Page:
Gel voltages and times

Warren Gallin wgallin at
Fri Feb 9 11:51:26 EST 2001

The important parameter is actually the voltage gradient, V/cm.  The
trick is, you have to measure the electrode-electrode distance, which is
not necessarily the length of the gel.  So, if you happen to be running
the two gels in the same submarine apparatus, you would not change the
voltage at all.  If you are using a smaller apparatus, the ratio of the
inter-electrode distances is the relevant factor.

Warren Gallin

"Paul S. Brookes." wrote:
> I have a real silly question about gel voltages.... Is the voltage you
> apply across them determined by the length, or the cross-sectional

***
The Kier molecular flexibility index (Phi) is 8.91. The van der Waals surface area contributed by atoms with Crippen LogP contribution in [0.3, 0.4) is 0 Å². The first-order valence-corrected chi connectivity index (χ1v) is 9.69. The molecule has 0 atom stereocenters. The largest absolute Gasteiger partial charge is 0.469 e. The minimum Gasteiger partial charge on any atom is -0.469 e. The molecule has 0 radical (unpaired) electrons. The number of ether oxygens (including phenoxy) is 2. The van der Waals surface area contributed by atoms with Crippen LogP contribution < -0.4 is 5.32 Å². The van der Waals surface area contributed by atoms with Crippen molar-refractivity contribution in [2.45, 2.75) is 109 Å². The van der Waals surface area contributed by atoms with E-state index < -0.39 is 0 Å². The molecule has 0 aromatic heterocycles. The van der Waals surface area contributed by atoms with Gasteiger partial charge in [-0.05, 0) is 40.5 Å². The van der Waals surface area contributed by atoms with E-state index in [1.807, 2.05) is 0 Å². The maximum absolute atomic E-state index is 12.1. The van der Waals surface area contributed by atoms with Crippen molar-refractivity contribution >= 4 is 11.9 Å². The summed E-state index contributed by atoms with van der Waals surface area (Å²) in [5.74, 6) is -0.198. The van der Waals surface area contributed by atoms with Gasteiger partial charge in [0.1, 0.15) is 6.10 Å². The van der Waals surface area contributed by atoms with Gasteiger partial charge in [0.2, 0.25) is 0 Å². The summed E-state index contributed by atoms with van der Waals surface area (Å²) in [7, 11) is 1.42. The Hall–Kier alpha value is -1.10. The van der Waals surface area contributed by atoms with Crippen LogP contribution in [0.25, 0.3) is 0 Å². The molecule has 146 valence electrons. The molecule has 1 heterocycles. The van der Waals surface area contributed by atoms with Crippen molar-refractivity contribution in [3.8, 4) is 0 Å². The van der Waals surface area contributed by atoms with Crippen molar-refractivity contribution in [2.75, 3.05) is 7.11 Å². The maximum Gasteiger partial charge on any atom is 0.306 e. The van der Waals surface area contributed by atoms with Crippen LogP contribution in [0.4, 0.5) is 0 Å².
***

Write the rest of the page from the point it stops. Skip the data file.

> area?
>  The protocol I'm working from uses 120V, 12hrs,  for a 140 x 140 x
> 1.5mm gel - i.e. 210square mm  cross-sectional area, 140mm length.
> I have a 70 x 90 x 1.5mm mini-gel, i.e. 135 square mm area, 70mm
> length.
>  *  So, seeing as my gel's x-sectional area is 64% of the bigger one,
> do I use 64% of 120V = 77V
>  *  Or because the length is 50% do I use 50% of 120V = 60V
>  *  And how long to run for?  Does half the length = run for half the
> time?
> Is there a simple equation for working out voltages based on gel % and
> dimensions?
> Thanks in advence for any help.
> Paul
> _________________________________________
> Dr. Paul S. Brookes.            (brookes at
> UAB Department of Pathology,   G004 Volker Hall
> 1670 University Blvd., Birmingham AL 35294 USA
> Tel (001) 205 934 1915     Fax (001) 205 934 1775
> The quality of e-mails can go down as well as up

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